I would very strongly recommend Venter's autobiography. His journey from a careless, unfocused, fun-loving teenager who, shaped by harrowing experiences as a medic in Vietnam brought pin point focus to his career is amazing. Venter has been called reckless, audacious, arrogant, egoistic, curt and apathetic, and to be honest all these qualities shine forth on many pages of his book (however he appears pretty modest and engaging in most of his interviews including the one above). He has managed to alienate many people who he worked with (as someone quipped, he will never win a rightly deserved Nobel prize because of his personality traits). But it doesn't matter; he is a born entrepreneur and he is nothing but brilliant and ambitious, an intrepid risk taker. He is one of those people who will bulldoze his way through problems and not care what other people think. Nobody has accomplished what he has.

Just when I was going to order the t-shirt...

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Does anyone else see the problem here?.
Nothing gets an organic chemist's goat like wrong structures. Except maybe for structures that don't exist.

The importance of being patient

The determination of the ß-adrenergic receptor GPCR structure in 2007 was a breakthrough in structural biology. Combined with the earlier structure of rhodopsin, this provided a template for structure-based design for GPCRs. However, there was a lurking mystery in the structure, a mystery which was not always discussed but which has started to come to light recently.

Th mystery is exemplified by a recent paper in which authors from D E Shaw Research in New York use extremely long molecular dynamics simulations to uncover a peculiar conformational characteristic of the ß2 AR. The original structure was crystallized bound to an inverse agonist named carazolol. The receptor as crystallized was thought to be in an inactive state. In this state, two helices of the receptor were at some distance from each other. However, this observation did not square with biochemical experiments that indicated proximity of the two helices mediated by a crucial ionic lock, a salt bridge between a glutamate and arginine. This lock however was absent in the crystal structure, raising questions about the exact role of the lock in activating the receptor and the nature of the inactive state.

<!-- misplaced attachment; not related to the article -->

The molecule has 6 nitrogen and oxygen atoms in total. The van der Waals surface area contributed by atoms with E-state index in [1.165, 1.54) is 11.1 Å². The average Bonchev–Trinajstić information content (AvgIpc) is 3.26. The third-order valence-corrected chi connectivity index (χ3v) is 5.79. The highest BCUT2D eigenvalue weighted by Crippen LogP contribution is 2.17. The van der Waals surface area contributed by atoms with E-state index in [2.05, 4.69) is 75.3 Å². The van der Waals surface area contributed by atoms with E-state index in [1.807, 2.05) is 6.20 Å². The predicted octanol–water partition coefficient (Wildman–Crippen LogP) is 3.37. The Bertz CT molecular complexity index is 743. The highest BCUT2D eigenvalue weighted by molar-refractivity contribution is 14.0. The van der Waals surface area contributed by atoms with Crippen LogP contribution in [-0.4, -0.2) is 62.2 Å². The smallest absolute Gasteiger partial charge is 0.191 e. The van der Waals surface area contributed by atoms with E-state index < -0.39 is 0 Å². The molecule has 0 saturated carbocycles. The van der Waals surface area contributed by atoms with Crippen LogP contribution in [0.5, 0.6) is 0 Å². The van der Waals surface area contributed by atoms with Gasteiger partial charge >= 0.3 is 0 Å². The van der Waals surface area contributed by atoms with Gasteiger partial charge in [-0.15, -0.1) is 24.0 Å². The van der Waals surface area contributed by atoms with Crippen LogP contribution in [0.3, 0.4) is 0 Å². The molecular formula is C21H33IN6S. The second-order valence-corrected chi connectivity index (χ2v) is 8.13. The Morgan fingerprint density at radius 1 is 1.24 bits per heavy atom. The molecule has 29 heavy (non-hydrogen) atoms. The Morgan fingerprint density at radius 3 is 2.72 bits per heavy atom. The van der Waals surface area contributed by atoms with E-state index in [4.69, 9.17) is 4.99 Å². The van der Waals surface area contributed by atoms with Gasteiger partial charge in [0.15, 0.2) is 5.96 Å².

In the present study, the authors used extremely long, microsecond MD simulations on the crystal structure. They used the DESMOND program recently introduced by Schrodinger and D E Shaw to perform simulations of the GPCR in a lipid bilayer.

All they really had to do was wait.

The first 150 ns were not very interesting from the perspective of the salt bridge. However, the salt bridge spontaneously formed after 150 ns and then stayed put like a fly on fly paper. Notice the N-O distance (blue) and how it stabilizes after 150 ns.

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The bridge also involved local movement of the helices and some important residues. The authors also did the simulation in the presence and absence of the ligand and found that this lock forms irrespective of the presence of the ligand. They follow up with some mutagenesis experiments that reconcile the conformational changes with experimental observations. Interestingly, they mutate an aspartate that is also proximal to the arginine in the salt bridge. Mutation of this aspartate would be expected to "free up" the arginine and further encourage its interaction with the glutamate. However, the opposite seemed to happen, indicating an interesting role for the aspartate as a something of lock itself in holding the aspartate fixed.

The overall conclusion is that there are probably two inactive states, one in which the salt bridge is formed (the dominant one) and one in which it's broken (not highly populated) and the receptor recycles between the two. The less populated conformation is nonetheless the one that is crystallized which is interesting. This kind of observation is clearly important for further structure-based design since it implies that one could encourage GPCR activation if the "right" conformation of the receptor could be preferentially stabilized.

The thing to note here is the time. Nothing interesting would have been observed had the simulation been run for less than 150 ns. Researchers who ran the simulation for less than 150 ns may not have had something worth reporting. 150 ns is a reasonably long amount of time for any MD program or simulation. The fact that such simulations can be run for microseconds attests to the rapid development of hardware and software exemplified by D E Shaw's program DESMOND and their processor named ANTON.

Sometimes simply waiting long enough can lead to productive results. Echoing an unpleasant man's ominous pronouncement, "Quantity has a quality of its own".

Dror, R., Arlow, D., Borhani, D., Jensen, M., Piana, S., & Shaw, D. (2009). Identification of two distinct inactive conformations of the ß2-adrenergic receptor reconciles structural and biochemical observations Proceedings of the National Academy of Sciences, 106 (12), 4689-4694 DOI: 10.1073/pnas.0811065106

Lindau: The teachings of the savants